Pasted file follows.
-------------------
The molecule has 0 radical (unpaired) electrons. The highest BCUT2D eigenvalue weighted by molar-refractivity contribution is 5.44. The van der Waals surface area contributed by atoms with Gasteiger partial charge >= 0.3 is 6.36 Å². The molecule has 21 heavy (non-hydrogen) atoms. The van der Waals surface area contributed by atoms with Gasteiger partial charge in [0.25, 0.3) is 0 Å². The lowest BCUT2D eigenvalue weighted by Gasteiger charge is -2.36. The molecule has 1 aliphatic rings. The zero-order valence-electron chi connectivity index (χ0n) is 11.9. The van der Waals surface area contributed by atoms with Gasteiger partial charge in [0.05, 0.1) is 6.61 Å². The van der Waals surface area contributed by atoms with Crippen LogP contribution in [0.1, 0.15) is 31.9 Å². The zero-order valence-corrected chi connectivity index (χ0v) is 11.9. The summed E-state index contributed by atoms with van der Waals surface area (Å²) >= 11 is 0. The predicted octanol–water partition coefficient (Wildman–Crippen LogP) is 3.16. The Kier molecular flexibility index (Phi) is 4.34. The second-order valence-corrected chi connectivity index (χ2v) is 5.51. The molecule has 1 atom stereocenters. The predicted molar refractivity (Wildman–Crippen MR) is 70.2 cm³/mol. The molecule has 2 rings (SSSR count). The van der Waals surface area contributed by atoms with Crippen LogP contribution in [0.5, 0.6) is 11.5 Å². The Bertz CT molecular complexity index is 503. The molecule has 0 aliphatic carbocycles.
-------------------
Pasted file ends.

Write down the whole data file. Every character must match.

The molecule has 0 radical (unpaired) electrons. The highest BCUT2D eigenvalue weighted by molar-refractivity contribution is 5.44. The van der Waals surface area contributed by atoms with Gasteiger partial charge >= 0.3 is 6.36 Å². The molecule has 21 heavy (non-hydrogen) atoms. The van der Waals surface area contributed by atoms with Gasteiger partial charge in [0.25, 0.3) is 0 Å². The lowest BCUT2D eigenvalue weighted by Gasteiger charge is -2.36. The molecule has 1 aliphatic rings. The zero-order valence-electron chi connectivity index (χ0n) is 11.9. The van der Waals surface area contributed by atoms with Gasteiger partial charge in [0.05, 0.1) is 6.61 Å². The van der Waals surface area contributed by atoms with Crippen LogP contribution in [0.1, 0.15) is 31.9 Å². The zero-order valence-corrected chi connectivity index (χ0v) is 11.9. The summed E-state index contributed by atoms with van der Waals surface area (Å²) >= 11 is 0. The predicted octanol–water partition coefficient (Wildman–Crippen LogP) is 3.16. The Kier molecular flexibility index (Phi) is 4.34. The second-order valence-corrected chi connectivity index (χ2v) is 5.51. The molecule has 1 atom stereocenters. The predicted molar refractivity (Wildman–Crippen MR) is 70.2 cm³/mol. The molecule has 2 rings (SSSR count). The van der Waals surface area contributed by atoms with Crippen LogP contribution in [0.5, 0.6) is 11.5 Å². The Bertz CT molecular complexity index is 503. The molecule has 0 aliphatic carbocycles.